1. This is a plaintiff's appeal in a suit for pre-emption of house property The first Court decreed the claim, saying that although both the plaintiff and the vendee were sharers in the appendages (Shafi-i-khalit), the plaintiff, being a Sunni was entitled to pre-empt the property as the vendee was a Shia and the Shia law does not give a right of pre-emption in such a case The lower Appellate Court held that as the vendee was like the plaintiff a sharer in the appendages, she was entitled to retain the property as against the plaintiff. In second appeal, it is contended that the plaintiff is entitled to a decree, because the Shia law does not recognize Shafi-i-ltkalit in such a case. It is also contended that both the grounds on which the lower Appellate Court has held that the vendee is a Shafi-i-khalit are untenable. In support of the first contention, I was referred to a decision of the Calcutta High Court in Jog Deb Singh v. Muhammad Afzal 32 C. 982 : 9 C.W.N. 326 but that case seems to me to be irrelevant. I think it is clear than if a Sunni claims pre-emption on the ground that he is a sharer in the appendages, he cannot oust a vendee, who is in the same position, whether that vendee is a Shia, Sunni or a Hindu There can be no doubt that the plaintiff is a Shafi-i-khalit. Indeed, this is not disputed. The vendee pleaded that she was in a similar position because her vendor's house opened on to the same galli or lane and because she had a right to discharge water on to the vendor's house. At the trial, a third ground seems to have been put forward, namely, that the water from the vendor's and vendee's house drained away down the same lane. The Munsif rejected the first ground because the only evidence on the subject showed that the lane was a public lane. He upheld the second ground and said nothing about the third. The lower Appellate Court upheld the first ground and said nothing about the second and third grounds and it found a fourth ground proved, namely, that the water from the vendor's and the vendee s houses flowed down the same mod or drain. This last ground was never suggested by the vendee in his pleadings, and seems to have been discovered by the Judge when he went to inspect the place. The parties had no opportunity of giving evidence about it, and it must, I think, on this ground alone be put out of consideration. The only evidence that there is about the lane is that it is a public lane. According to the decision of this Court, the face that two houses open on to the same public lane or that the water from two houses drains away down the same public lane, does not give the owner of one house a light of pre-emption over the other. There can be no doubt that the vendee has a right to discharge water on to a part of the property in question. She is, therefore, in the position of a Shafi-i-khalit. But it is said that the property sold consists of two separate houses, and that the vendee has a right to discharge water into only one of them. 1 he plan on the record shows that the property consists of two enclosures. But it was sold as one house under one number Ali. Niamat Ali, the house-tax Ahalmad, said that in the old register the property was entered under two numbers, but that in the new register it bears one number only. The plan shows and the learned Judge has noted that there is a door between the two enclosures.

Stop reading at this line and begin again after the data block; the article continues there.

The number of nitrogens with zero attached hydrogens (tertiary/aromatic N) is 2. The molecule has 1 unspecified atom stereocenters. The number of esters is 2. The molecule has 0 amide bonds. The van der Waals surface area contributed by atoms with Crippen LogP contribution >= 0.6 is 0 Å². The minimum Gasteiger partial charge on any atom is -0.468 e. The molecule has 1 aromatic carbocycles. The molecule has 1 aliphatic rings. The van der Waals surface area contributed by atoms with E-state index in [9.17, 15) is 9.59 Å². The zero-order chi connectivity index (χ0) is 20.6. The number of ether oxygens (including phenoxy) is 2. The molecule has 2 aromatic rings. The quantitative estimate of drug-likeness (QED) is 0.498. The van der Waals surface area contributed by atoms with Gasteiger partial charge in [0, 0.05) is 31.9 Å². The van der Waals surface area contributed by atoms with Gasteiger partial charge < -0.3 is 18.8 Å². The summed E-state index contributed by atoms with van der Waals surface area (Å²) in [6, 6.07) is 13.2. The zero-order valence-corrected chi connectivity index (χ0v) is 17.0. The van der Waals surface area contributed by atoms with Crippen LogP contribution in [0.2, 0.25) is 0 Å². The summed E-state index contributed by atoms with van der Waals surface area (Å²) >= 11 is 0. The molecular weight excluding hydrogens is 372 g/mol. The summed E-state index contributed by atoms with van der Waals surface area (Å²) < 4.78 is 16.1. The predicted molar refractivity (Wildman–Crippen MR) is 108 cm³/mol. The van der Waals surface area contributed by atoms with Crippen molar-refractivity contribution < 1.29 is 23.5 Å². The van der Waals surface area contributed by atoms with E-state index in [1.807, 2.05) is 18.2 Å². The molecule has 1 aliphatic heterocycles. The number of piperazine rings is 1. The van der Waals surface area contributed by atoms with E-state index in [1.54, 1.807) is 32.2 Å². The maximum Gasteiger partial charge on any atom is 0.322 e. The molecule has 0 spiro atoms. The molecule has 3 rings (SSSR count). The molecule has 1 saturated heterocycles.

2. As the property was sold as one house and is now entered in he register as one house, and the two enclosures communicate with, each other, I must hold that the property must be regarded as one house for the purposes of pre-emption. From a passage in the judgment of the lower Appellate Court, I gather that the learned Judge was of opinion that there was really only one house. In my opinion, the plaintiff has failed to establish a right to pre eruption against the vendee, and I dismiss the appeal with costs.